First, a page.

A case on interpreting penalty notices can be found in Spring Capital Limited v HMRC [2017] UKUT 0215 (TCC) where the Upper Tribunal (UT) had to decide whether a penalty notice extended the time limit for supplying information.

  • HMRC issued an Information Notice to the taxpayer (under Sch 36 FA 2008)
  • The taxpayer did not respond
  • In February 2015 HMRC started issuing daily penalties.
  • Under the heading “what to do now”, the Penalty Notice stated
    • “To avoid any of further penalties, the company should let me have what we have asked for by 22 March 2015. If the company does not do this we may charge further penalties of up to £60 a day.”
  • The taxpayer failed to comply in full by this date.
  • HMRC charged daily penalties on the period from the date of penalty notice to 22 March.
  • The taxpayer appealed on the basis that the Penalty Notice extended the deadline for the Information notice so no penalty should be due for this period.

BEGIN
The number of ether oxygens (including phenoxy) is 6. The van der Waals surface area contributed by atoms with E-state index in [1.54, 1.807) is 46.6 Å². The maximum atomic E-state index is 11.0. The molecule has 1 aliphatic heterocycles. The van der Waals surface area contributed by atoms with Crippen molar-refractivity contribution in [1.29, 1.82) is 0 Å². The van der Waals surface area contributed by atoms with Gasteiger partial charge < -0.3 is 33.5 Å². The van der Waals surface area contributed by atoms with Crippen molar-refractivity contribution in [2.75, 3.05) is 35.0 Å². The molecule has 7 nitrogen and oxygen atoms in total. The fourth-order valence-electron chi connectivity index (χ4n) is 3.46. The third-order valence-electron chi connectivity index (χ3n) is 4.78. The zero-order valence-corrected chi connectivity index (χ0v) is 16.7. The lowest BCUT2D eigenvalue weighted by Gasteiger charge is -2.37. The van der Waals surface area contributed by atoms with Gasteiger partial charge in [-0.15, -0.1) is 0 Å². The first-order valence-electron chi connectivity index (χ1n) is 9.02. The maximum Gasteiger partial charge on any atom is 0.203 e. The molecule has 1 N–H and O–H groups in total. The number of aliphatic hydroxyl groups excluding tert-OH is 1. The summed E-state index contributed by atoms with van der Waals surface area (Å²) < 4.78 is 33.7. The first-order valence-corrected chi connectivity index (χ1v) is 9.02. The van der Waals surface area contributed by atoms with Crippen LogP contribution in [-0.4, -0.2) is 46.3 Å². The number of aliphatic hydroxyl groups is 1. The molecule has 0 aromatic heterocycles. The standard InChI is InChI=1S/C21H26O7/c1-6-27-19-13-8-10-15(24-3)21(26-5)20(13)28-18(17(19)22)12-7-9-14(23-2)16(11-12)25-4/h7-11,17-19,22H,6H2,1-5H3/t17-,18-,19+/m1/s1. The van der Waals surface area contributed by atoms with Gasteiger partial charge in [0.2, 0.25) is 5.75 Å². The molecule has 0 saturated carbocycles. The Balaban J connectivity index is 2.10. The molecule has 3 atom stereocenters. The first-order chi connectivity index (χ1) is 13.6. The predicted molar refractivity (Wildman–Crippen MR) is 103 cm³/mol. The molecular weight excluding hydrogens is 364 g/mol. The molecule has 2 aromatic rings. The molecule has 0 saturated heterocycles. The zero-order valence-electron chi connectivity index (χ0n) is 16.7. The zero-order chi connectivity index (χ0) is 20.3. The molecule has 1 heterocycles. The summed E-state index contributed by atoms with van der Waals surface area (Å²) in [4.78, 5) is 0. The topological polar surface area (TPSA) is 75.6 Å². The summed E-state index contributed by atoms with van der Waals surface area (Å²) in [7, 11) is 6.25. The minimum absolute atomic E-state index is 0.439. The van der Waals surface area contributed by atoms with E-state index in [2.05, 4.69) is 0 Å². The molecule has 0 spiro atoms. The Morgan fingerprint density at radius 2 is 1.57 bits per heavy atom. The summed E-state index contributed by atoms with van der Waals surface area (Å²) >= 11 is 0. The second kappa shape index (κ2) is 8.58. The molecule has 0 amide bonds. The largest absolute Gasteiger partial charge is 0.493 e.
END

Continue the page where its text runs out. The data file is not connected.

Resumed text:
• The FTT denied the appeal.

The UT held that the taxpayer’s position was not a reasonable interpretation of the penalty notice. HMRC had the right, under their management powers, to choose not to apply penalties (as the legislation says HMRC “may” charge daily penalties), and the statement was simply an offer to exercise this power. Accordingly, no reasonable person would consider this to grant additional time to provide the documents.

A second interesting point is that the FTT denied the taxpayer the option to appeal on these grounds, as this was a decision of fact rather than law. The UT disagreed, considering the wording of the Notice to be a matter of fact, but its interpretation was a matter of law.

Case link: Spring Capital Limited v HMRC [2017] UKUT 0215 (TCC)

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